Persistence of insulin-insensitivity in HFD-group under/over-expressed glycolytic/gluconeogenic effector enzymes as represented in Table 3,4 respectively. The impact of heavy-calorie ingestion severely down-regulated chief glucose utilizing enzymes of the cytosol popularly known as glucokinase and glucose-6-phosphate dehydrogenase. The pathogenic over-expression caused by animal-fat mediated feed-behavior attenuation accumulated remarkably high amounts of Glucose 6 phosphatase (0.53 ± 0.04 μmoles of Pi liberated/min/mg protein), Fructose 1,6- bisphosphatase (1.19 ± 0.09 μmoles of Pi liberated/hour/mg protein) and PEPCK (3.90 ± 0.29 μmoles of glucose phosphorylated/h/mg protein). Furthermore, normal-group had 0.17 ± 0.01 μmoles of Pi liberated/hour/mg protein, 0.50 ± 0.03 μmoles of Pi liberated/hour/mg protein and 2.46 ± 0.18 μmoles of glucose phosphorylated/h/mg protein respectively of Glucose 6 phosphatase, Fructose 1,6- bisphosphatase and PEPCK. Inclusion of CA in control-group did not alter the test-control results much; however, deprived/elevated levels of above-mentioned enzymes existed with affected-group was effectively corrected with considerable CA oral-dosage. Nevertheless, the balancing act of plant-based fat-soluble mono-terpenoid cumin-aldehyde in fine-tuning irreversible mono-saccharide utilizing steps was very profound.

Table 3.Effect of cuminaldehyde on carbohydrate metabolic enzymes in normal and experimental mice.
Groups Glucokinase (μmoles of glucose phosphorylated/h/mg protein) Glucose 6 phosphate dehydrogenase (nmol of NADPH formed/min/mg protein)
Normal 0.40 ± 0.03a 4.45 ± 0.34a
Nomal + cuminaldehyde (10 mg/kg b.w) 0.39 ± 0.03a 4.29 ± 0.32a
HFD 0.15 ± 0.01b 2.49 ± 0.18b
HFD + cuminaldehyde (10 mg/kg b.w) 0.30 ± 0.02c 3.80 ± 0.28c
Values were means ± SD for six samples from six mice (n = 6) in each group. Values not sharing a common superscript differ significantly at p < 0.05 (DMRT).
Table 4.Effect of cuminaldehyde supplementation on gluconeogenic enzymes in normal and experimental mice.
Groups Glucose 6 phosphatase (μmoles of Pi liberated/min/mg protein) Fructose 1,6- bisphosphatase (μmoles of Pi liberated/hour/mg protein) PEPCK (µmoles of glucose phosphorylated/h/mg protein)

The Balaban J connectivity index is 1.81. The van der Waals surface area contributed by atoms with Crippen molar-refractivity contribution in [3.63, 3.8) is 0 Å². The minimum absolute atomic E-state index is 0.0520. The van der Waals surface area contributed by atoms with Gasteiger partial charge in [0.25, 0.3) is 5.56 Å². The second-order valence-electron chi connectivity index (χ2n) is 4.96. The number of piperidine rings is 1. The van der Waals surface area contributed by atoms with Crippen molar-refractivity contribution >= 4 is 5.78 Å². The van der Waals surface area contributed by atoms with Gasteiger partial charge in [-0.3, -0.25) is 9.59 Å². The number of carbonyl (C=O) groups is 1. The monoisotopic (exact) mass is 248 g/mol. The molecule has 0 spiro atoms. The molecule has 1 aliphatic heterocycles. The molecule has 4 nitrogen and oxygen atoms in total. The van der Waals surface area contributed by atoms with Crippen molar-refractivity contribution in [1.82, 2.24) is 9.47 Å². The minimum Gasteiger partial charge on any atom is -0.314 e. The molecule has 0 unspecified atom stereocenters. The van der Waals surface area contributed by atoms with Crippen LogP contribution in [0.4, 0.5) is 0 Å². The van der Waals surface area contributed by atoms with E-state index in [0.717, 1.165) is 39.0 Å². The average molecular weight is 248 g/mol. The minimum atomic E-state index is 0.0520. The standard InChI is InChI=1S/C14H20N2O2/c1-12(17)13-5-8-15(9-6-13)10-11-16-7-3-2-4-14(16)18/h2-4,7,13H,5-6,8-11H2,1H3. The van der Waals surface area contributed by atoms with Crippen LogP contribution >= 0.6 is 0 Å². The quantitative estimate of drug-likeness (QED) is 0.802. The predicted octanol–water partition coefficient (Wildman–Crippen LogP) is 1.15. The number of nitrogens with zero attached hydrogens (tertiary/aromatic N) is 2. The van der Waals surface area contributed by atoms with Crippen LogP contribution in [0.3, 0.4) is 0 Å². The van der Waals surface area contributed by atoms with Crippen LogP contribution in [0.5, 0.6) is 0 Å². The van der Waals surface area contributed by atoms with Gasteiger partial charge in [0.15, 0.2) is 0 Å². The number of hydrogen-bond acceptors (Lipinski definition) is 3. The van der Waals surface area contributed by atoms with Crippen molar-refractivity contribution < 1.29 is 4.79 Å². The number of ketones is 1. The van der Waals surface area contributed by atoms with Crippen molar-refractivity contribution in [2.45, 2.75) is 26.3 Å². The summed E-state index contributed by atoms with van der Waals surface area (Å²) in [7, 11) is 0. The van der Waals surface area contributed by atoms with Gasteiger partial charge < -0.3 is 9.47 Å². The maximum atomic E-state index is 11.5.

Normal 0.17 ± 0.01a 0.50 ± 0.03a 2.46 ± 0.18a
Normal + cuminaldehyde (10 mg/kg b.w) 0.18 ± 0.01a 0.49 ± 0.03a 2.43 ± 0.18a
HFD 0.53 ± 0.04b 1.19 ± 0.09b 3.90 ± 0.29b
HFD + cuminaldehyde (10 mg/kg b.w) 0.25 ± 0.01c 0.65 ± 0.04c 2.84 ± 0.21c
Values were means ± SD for six samples from six mice (n = 6) in each group. Values not sharing a common superscript differ significantly at p < 0.05 (DMRT).

The upsurge of aspartate and alanine transaminase activities along with phosphomonoester dephosphorylation via upregulation of AST, ALT and ALP enzymatic machineries respectively in the HFD-group (Fig. 2) suggested the presence of the disordered liver state. Uptake of excess non-sugar biomolecules in terms of amino/fatty acids to compensate the energy/carbon-skeleton needs of compromised glycolytic/tri-carboxylic acid cycles were diagnosed accordingly during the diabetic-onset. This error-prone diversion/dissipation (alternative) pathway simultaneously took-place with disrupting hepatocytes of mice undergoing diabetic-distress as illustrated in Fig. 3. Although, addition of tiny CA dose (10 mg/kg b.w) as an oral-supplement significantly (p < 0.05) curtailed the upsurge/upregulation (pathological exaggeration) of transaminases cum phosphatases and recycled/replenished (physiological re-expression) major hepatocytic cycles/conditions respectively. In addition, the dietary CA potentially stepped-up the distribution of glycogen synthase by diminishing the domination of glycogen phosphorylase aided the test-group to restore their respective glycogen reserves (Table 5). Therefore, the data was very consistent and evident to support the anti-diabetogenic and anti-transaminitis characteristics of the administered dose-effective plant-based fat-soluble drug.